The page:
The puzzle was introduced in Japan by Nikoli in the paper Monthly Nikolist in April 1984 as Sūji wa dokushin ni kagiru (数字は独身に限る?), which can be translated as "the digits must be single" or "the digits are limited to one occurrence." (In Japanese, dokushin means an "unmarried person".) At a later date, the name was abbreviated to Sudoku (數獨) by Maki Kaji (鍜治 真起 Kaji Maki?), taking only the first kanji of compound words to form a shorter version. In 1986, Nikoli introduced two innovations: the number of givens was restricted to no more than 32, and puzzles became "symmetrical" (meaning the givens were distributed in rotationally symmetric cells). It is now published in mainstream Japanese periodicals, such as the Asahi Shimbun. (Taken from Wikipedia)

Just recently, SM Supermalls inks an agreement with Mathematics Trainer's Guild, Philippines (MTG) to host the 7th Philippine Sudoku Super Challenge (PSSC).

The 7th PSSC will kick off through a regional elimination rounds which will be held simultaneously on October 14, 2012 at different SM Supermalls in Luzon, Visayas, Mindanao and NCR serving as regional centers. Regional champions will compete in the national finals on January 27, 2013 at the SM North Edsa Annex.

Millie Dizon, SM Supermalls Vice President for Marketing and Communications

SM Supermalls Vice President for Marketing and Communications Millie Dizon gave cognizance to Sudoku as a good exercise in developing the minds of the youths towards global excellence in Math and Sudoku not to mention that the event also promotes camaraderie among participating students coming  from both the public and private schools. And that SM, in consonance with its Social Corporate Responsibility thrusts, takes pride in hosting this activity as part of their contribution to educational development of our youths.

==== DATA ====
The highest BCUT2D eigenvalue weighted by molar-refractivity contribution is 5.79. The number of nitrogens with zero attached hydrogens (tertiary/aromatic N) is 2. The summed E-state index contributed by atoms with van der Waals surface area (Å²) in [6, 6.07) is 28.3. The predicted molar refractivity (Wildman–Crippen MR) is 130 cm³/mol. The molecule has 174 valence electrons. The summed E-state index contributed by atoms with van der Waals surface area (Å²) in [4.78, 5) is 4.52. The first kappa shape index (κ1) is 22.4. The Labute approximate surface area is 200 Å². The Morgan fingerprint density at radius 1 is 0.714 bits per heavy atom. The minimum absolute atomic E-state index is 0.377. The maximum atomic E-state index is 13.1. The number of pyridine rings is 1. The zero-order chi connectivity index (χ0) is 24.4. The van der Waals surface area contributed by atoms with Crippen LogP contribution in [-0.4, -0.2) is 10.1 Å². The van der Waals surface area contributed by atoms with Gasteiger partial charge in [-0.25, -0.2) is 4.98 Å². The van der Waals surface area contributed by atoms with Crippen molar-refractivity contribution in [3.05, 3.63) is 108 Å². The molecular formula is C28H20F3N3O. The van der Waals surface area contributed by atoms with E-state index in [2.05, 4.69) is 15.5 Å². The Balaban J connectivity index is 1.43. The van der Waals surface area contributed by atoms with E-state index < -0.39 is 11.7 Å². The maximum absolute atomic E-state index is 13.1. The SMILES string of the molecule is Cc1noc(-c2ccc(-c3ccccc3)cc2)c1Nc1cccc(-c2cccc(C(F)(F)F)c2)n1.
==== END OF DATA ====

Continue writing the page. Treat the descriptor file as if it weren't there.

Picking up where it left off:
MTG Philippines, headed by its President Dr. Simon L. Chua, develops every year different types and structures of Sudoku puzzles to serve different categories of contestants to wit: Sudoku Grand Master (professional level), Sudoku Wizard (secondary level) and the Sudoku Whiz Kids (for kids below 12 years old). The MTG prepares the puzzles with graduated difficulty and of varied types in order to familiarize the participants in time for the national finals of Sudoku competition.

Sudoku activities aim to illicit interests among students in math and Sudoku noting that with SM Supermalls  venues, the contestants grew in number ever year. The grand champions for each category at the national level will take home cash prizes and trophies and can become the official representatives to the World Sudoku Contest held every year. Our Filipino contestants usually come home with their winning medals and trophies bringing honor and pride to our country, their respective families and schools.

I guess, from our end, we really have to give our utmost support to the 7th Philippine Sudoku Super Challenge (PSSC). Kudos to SM Supermalls and MTG for promoting these kinds of competition which produces top Filipino representatives and winners. 

Special thanks to my blogger/ friend Jenny Roxas of